Thursday, February 25, 2010

Faith and Works

Faith and Works:

Watching winter sports is fascinating. I can relate to track and field, soccer, volleyball and other stuff that used to happen in gym class but things like curling, skiing and the luge completely elude me. Besides my brief, tragic experiences on the rink in Savannah I have very little knowledge of what snow and ice are actually like, so the winter Olympics might as well be held on the moon—life in Vancouver is just as foreign.

I didn’t even know that ice hockey was a legit sport (I thought that “The Mighty Ducks” was based on a game made up for the sake of the story, like Quidditch) until spending four years in Ohio where people come from states with actual teams and had opinions about which is best. Like any sport, I usually only express interest if it helps strike up conversation with a cute boy, but last Sunday evening I found myself watching the U.S. vs. Canada hockey game for it’s own sake. It was exciting and violent.

Watching the instant re-play of the final goal for team US, my friend remarked that Canada had removed their goalie to have an extra man on offense. As I’ve said, I know very little about sports and especially nothing about hockey, but I remember from my Island Rec Center soccer days that a goal should not be left un-tended (or no oranges at team snack-time). I understand that this is a last-ditch strategy that occasionally works, but to me it seems foolish to leave a goal completely un-tended.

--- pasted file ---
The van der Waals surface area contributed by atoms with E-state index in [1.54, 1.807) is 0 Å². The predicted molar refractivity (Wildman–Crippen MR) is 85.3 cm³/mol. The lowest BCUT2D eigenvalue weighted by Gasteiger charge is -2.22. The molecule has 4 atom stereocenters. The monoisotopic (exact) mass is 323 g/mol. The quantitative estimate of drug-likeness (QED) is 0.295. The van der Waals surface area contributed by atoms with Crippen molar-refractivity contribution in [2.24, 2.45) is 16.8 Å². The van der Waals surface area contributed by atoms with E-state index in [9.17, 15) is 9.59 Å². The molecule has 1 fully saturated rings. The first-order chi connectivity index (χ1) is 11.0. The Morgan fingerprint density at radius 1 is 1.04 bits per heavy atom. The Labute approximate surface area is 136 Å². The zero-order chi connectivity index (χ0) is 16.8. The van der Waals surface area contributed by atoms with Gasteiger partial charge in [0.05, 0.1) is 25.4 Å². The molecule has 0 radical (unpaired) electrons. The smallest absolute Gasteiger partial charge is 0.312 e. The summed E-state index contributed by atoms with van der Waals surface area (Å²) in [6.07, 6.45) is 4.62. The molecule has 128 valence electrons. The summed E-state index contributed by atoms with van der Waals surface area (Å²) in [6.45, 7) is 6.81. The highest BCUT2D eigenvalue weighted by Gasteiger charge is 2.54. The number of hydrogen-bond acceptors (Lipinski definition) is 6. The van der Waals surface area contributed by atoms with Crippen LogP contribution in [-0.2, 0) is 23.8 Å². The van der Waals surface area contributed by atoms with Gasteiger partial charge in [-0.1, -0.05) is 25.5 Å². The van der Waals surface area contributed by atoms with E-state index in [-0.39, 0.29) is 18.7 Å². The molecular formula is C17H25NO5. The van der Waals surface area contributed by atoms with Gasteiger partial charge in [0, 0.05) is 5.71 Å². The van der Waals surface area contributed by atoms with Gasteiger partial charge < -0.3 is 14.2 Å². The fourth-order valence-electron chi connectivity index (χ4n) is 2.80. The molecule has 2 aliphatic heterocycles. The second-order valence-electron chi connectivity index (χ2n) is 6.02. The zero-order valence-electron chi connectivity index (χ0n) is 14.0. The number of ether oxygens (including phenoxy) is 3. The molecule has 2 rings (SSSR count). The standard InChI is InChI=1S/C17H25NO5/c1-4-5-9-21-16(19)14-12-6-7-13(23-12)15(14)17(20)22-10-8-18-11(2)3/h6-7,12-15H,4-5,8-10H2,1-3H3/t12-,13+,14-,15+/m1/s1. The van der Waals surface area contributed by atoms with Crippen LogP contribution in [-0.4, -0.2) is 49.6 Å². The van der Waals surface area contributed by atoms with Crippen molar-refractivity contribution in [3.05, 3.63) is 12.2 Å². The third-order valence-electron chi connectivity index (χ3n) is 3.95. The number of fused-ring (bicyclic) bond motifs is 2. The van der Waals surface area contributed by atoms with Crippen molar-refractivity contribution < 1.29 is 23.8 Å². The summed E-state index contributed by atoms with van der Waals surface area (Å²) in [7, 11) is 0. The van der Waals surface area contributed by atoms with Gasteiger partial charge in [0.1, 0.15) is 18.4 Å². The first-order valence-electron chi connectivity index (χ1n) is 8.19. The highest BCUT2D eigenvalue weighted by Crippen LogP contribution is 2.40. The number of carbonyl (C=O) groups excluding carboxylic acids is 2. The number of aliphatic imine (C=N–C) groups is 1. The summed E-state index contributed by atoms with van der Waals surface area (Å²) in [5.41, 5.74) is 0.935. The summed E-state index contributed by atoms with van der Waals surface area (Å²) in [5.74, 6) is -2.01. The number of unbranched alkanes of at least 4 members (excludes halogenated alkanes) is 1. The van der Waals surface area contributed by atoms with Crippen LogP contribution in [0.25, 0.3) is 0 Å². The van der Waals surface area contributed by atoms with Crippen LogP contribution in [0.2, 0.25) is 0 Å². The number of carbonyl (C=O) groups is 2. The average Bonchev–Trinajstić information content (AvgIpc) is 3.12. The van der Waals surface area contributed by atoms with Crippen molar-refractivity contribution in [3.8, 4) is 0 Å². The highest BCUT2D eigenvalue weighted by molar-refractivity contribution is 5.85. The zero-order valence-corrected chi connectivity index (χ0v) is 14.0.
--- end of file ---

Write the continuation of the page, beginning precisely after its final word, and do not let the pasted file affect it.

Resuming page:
It did make me think that the balance of defense and offense is an analogy for the spiritual life (I acknowledge that’s a strange way to see a game. I can’t help it.) Soccer, hockey, basketball and all those sports that require attention to both scoring and defending the goal demonstrate the need to balance our faith and our actions. You can’t win a game without scoring points against the other team just like you can’t grow closer to Christ without following him with actions like service and worship. Volunteer work, mission trips and singing hymns are actions that draw us closer to God. However, actions are not enough.

As Canada painfully learned, defense is also critical to winning. A team could score a hundred points and lose if the other team scored a hundred and one. Similarly it’s not enough to be a nice person doing nice things if we want to grow closer to Christ. It’s also necessary to nurture and defend our faith against the influence of evil and doubt. In his letter to Timothy, Paul reminded him “to stir into flame the gift of God you have…for God did not give us a spirit of cowardice but rather of power and love and self-control” (2 Timothy 1:6-7). Faith is nurtured through prayer, scripture and rejecting evil. Those following Christ have a real enemy waiting to step in and score when their defenses are down.

The book of James summarizes this balance, explaining that belief in God is important, but “even the demons believe that” (James 2:19). There must be a balance of both faith in God and action, “see how a person is justified by works and not by faith alone… just as a body without a spirit is dead, so also faith without works is dead” (James 2:24, 26). St. Augustine summarized this balance, saying, “pray as if everything depends on God, and work as if everything depends on us”.

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